Tuckers and toxic masculinity: Beatrix Potter can be surprisingly problematic
Recently I’ve been grappling with my inclination to censor the books I’ve been reading with E. What could possibly be so problematic about Beatrix Potter? And can censorship ever be justified? Head over to my Medium article for my musings on these questions, and more!
A post masquerading as a book review when it’s really just a lengthy parental humblebrag
What do you want to know about me? Oh, here you go – I bought my 18 month old a book about Emmeline Pankhurst recently. There you go, infer all you like about my pseudo-intellectual, neurotic-feminist credentials. Does it sound like a dry read to you? It is. It’s so incredibly dry. Informative, absolutely, but there’s not an ounce of humour or even excitement to be gleaned from its pages. It talks about law-breaking, unjust arrests and daring acts of revolution with all the verve of an accounting manual.
But E genuinely seems to like it. She now requests it in that autocratic manner of all toddlers – ‘Panks! Panks!’. I’m aware this sentence puts me squarely in the camp of Those Mums – the ones who swear their child’s favourite food is broccoli, and they’ve always preferred quinoa to chocolate.
I do feel faintly ashamed that my indoctrination is so blatant. I’d always assumed I would impart my political beliefs and values by osmosis and eye-rolling, in the manner of all parents everywhere. I thought it would take much longer before I could create a child who would confidently parrot my views in public. And yet here we are: I can pause at the end of a sentence in the book and she’s memorised the ending: ‘How were women treated E?’ ‘Unfairwly!’ ‘And what did they want?’ ‘Wotes…’
Bear in mind this is a child who only dimly grasps that she’s a girl and not a cat, and yet she’s able to regurgitate the word ‘suffragettes.’ What even is this?
I can’t identify what E actually enjoys about the book. The story is quite abstract and the illustrations are pretty but unexciting. Yes, obviously, to be completely honest, I am of course hoping that her early fondness for this text predicts her incipient revolutionary values and superior intellect. Surely it’s either that or else I’m teaching her that it’s cool to break the law. Best to polish the anecdote anyway, so it can be trotted out either in court or in her Harvard graduation speech, as appropriate.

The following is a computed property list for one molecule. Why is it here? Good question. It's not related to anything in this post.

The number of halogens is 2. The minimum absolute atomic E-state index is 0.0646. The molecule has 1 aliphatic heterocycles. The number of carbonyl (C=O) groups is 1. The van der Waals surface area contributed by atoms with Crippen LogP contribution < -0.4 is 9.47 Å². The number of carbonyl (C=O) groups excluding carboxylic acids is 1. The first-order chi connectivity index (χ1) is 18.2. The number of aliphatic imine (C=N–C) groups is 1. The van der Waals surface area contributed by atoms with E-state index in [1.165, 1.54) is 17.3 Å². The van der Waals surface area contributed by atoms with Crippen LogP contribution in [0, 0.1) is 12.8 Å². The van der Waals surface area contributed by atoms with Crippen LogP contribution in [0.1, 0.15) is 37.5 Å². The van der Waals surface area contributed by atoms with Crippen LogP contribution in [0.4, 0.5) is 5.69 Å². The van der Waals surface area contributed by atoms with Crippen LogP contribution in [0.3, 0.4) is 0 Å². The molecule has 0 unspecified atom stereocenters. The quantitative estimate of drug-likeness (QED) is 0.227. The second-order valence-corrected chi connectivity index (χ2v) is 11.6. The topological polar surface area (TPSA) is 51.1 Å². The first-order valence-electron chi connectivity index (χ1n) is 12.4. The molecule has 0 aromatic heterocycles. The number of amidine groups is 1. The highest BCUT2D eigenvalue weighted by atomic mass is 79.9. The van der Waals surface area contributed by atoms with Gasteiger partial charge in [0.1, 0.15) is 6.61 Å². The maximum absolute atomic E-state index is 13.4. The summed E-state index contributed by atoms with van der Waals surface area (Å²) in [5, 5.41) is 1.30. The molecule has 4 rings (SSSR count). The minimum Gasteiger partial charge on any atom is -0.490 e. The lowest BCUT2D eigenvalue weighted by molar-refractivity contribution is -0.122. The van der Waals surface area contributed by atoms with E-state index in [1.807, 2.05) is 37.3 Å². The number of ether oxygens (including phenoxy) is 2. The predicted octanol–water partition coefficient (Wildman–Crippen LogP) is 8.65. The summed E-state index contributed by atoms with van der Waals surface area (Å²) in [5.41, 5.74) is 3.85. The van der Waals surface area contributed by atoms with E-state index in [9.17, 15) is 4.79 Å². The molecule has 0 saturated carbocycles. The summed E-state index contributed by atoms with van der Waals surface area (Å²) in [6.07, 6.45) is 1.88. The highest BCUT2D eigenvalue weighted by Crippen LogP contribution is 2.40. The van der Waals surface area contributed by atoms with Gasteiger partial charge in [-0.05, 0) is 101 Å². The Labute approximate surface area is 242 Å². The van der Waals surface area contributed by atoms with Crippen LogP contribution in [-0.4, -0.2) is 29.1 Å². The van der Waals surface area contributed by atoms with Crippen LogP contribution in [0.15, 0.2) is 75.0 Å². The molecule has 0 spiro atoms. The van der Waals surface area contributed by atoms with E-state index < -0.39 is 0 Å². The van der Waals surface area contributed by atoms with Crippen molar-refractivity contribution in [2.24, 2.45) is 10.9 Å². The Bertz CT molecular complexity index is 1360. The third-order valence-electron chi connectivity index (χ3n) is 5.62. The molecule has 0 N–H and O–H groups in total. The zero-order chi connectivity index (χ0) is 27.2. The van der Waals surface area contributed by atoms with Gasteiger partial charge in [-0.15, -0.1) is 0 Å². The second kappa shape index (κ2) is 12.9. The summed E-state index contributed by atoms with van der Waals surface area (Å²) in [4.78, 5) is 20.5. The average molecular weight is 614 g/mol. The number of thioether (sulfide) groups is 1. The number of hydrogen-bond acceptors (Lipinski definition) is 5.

Having used books as a guide and a solace through all experiences of my own life, it’s perhaps unsurprising that I have turned to these in order to instruct my child. Without faith in my own communication abilities, I bought a book called Going to Nursery to assist with psychological preparation (read: indoctrination) for that very life event.
Unfortunately, this strategy may have backfired. There are several issues with this picture book which only became apparent after it arrived, to my dim surprise following a panicked nocturnal Amazon Prime purchase.
First and most concerning, nursery is presented herein as a delightful utopia. Of course, I wanted E to eagerly anticipate her own admittance into this hallowed space, but I didn’t want her to be disappointed, or worse, to enjoy it more than being at home with me. Nursery, as depicted in this book, is chockablock with multitudes of cute, fluffy pets skipping through sunshine whilst laughing children play in pristine sandpits. I fear the reality of beginning in a Scottish winter will be far different. Our nursery has no animals that I know of but it is in the middle of the city, so perhaps we can hope a rat will make an occasional appearance. E will have access to an outside play area but it’s all rubber flooring rather than the idyllic flower-strewn meadow of this accursed book. There’s a dearth of adults in Going to Nursery too – only one seems to preside over the motley gang of children romping free through these pages. The adult-to-child ratios cruelly enforced by the powers that be will allow E no such freedom, I fear.
The brutal disappointments only continue. The children at this nursery eat biscuits for their snack, while I know very well that the menu at our nursery features such snacks as quinoa and broccoli quesadillas. Yes, really. Luckily E is convinced that the biscuits in the book are actually oranges so we may yet have dodged that bullet.
More genuinely problematic is the narrative of the book, which explains that big children go to nursery whilst babies stay at home (with their mums, it’s tacitly implied). I mean, this…isn’t true? I assume it’s been written to prepare older children for preschool. But E still calls herself a baby and it breaks my heart a little every time I explain that she’s big enough for nursery. Potentially more psychologically damaging is the part of the story where a little boy suggests that crying for your mum at nursery is naughty. E has seized on this word and repeats it each time we get to that page. The boy is gently persuaded out of this belief, but E hasn’t grasped the concept of the unreliable narrator yet and takes his proclamation as absolute truth.
Probably best to set aside some of the funds I hope to earn while she’s in childcare for the eventual therapy bill. I’ll be sure to keep meticulous records so that twenty years from now she can explain that it was with this very book that all her emotional difficulties began.
Happy Birthday Wombat was our first foray into the Australian picture book series by Jackie French and Bruce Whatley, which began in 2002 with the award-winning Diary of a Wombat.
I’ll confess that at first read I thought this book was rather odd, and I couldn’t quite understand E’s love for it.
It took several read-throughs before it dawned on me – it’s the Ulysses of children’s books. Like Ulysses, it’s a daring experiment in narrative style which aims to push literary boundaries. James Joyce’s seminal work of modernism was controversial in its time. HBW has cunningly sidestepped such divisiveness by aiming at an under-five audience still grappling with literary criticism and perhaps not even au fait with the great debate on modernism vs realism in literature.